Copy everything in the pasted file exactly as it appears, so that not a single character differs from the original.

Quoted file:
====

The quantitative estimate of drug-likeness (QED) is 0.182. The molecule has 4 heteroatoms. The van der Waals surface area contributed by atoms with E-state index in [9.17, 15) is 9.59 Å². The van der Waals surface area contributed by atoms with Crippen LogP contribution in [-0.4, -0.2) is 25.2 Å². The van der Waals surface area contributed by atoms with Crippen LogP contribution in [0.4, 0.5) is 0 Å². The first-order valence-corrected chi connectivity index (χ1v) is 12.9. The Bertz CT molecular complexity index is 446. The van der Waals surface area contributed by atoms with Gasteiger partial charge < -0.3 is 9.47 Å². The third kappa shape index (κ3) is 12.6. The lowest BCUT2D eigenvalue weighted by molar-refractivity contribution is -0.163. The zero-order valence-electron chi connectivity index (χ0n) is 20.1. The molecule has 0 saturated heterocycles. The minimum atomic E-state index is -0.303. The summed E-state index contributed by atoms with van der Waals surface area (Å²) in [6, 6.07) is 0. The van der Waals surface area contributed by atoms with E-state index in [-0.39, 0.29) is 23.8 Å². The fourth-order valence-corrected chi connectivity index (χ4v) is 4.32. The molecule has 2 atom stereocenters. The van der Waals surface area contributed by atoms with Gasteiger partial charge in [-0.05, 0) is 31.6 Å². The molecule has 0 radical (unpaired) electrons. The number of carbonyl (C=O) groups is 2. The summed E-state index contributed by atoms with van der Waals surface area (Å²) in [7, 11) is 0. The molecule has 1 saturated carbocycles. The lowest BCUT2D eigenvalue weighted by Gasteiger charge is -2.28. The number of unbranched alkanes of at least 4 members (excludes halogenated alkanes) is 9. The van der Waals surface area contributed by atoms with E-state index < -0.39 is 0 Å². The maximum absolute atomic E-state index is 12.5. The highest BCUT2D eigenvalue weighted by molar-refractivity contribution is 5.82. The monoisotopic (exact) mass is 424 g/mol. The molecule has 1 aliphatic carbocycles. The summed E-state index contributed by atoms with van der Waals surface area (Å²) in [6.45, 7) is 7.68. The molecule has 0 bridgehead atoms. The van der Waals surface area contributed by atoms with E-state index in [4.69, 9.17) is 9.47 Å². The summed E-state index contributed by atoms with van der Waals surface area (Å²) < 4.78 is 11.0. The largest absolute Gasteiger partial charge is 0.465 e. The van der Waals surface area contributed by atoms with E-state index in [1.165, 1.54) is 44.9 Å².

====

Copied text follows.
The quantitative estimate of drug-likeness (QED) is 0.182. The molecule has 4 heteroatoms. The van der Waals surface area contributed by atoms with E-state index in [9.17, 15) is 9.59 Å². The van der Waals surface area contributed by atoms with Crippen LogP contribution in [-0.4, -0.2) is 25.2 Å². The van der Waals surface area contributed by atoms with Crippen LogP contribution in [0.4, 0.5) is 0 Å². The first-order valence-corrected chi connectivity index (χ1v) is 12.9. The Bertz CT molecular complexity index is 446. The van der Waals surface area contributed by atoms with Gasteiger partial charge < -0.3 is 9.47 Å². The third kappa shape index (κ3) is 12.6. The lowest BCUT2D eigenvalue weighted by molar-refractivity contribution is -0.163. The zero-order valence-electron chi connectivity index (χ0n) is 20.1. The molecule has 0 saturated heterocycles. The minimum atomic E-state index is -0.303. The summed E-state index contributed by atoms with van der Waals surface area (Å²) in [6, 6.07) is 0. The van der Waals surface area contributed by atoms with E-state index in [-0.39, 0.29) is 23.8 Å². The fourth-order valence-corrected chi connectivity index (χ4v) is 4.32. The molecule has 2 atom stereocenters. The van der Waals surface area contributed by atoms with Gasteiger partial charge in [-0.05, 0) is 31.6 Å². The molecule has 0 radical (unpaired) electrons. The number of carbonyl (C=O) groups is 2. The summed E-state index contributed by atoms with van der Waals surface area (Å²) in [7, 11) is 0. The molecule has 1 saturated carbocycles. The lowest BCUT2D eigenvalue weighted by Gasteiger charge is -2.28. The number of unbranched alkanes of at least 4 members (excludes halogenated alkanes) is 9. The van der Waals surface area contributed by atoms with E-state index < -0.39 is 0 Å². The maximum absolute atomic E-state index is 12.5. The highest BCUT2D eigenvalue weighted by molar-refractivity contribution is 5.82. The monoisotopic (exact) mass is 424 g/mol. The molecule has 1 aliphatic carbocycles. The summed E-state index contributed by atoms with van der Waals surface area (Å²) in [6.45, 7) is 7.68. The molecule has 0 bridgehead atoms. The van der Waals surface area contributed by atoms with E-state index in [4.69, 9.17) is 9.47 Å². The summed E-state index contributed by atoms with van der Waals surface area (Å²) < 4.78 is 11.0. The largest absolute Gasteiger partial charge is 0.465 e. The van der Waals surface area contributed by atoms with E-state index in [1.165, 1.54) is 44.9 Å².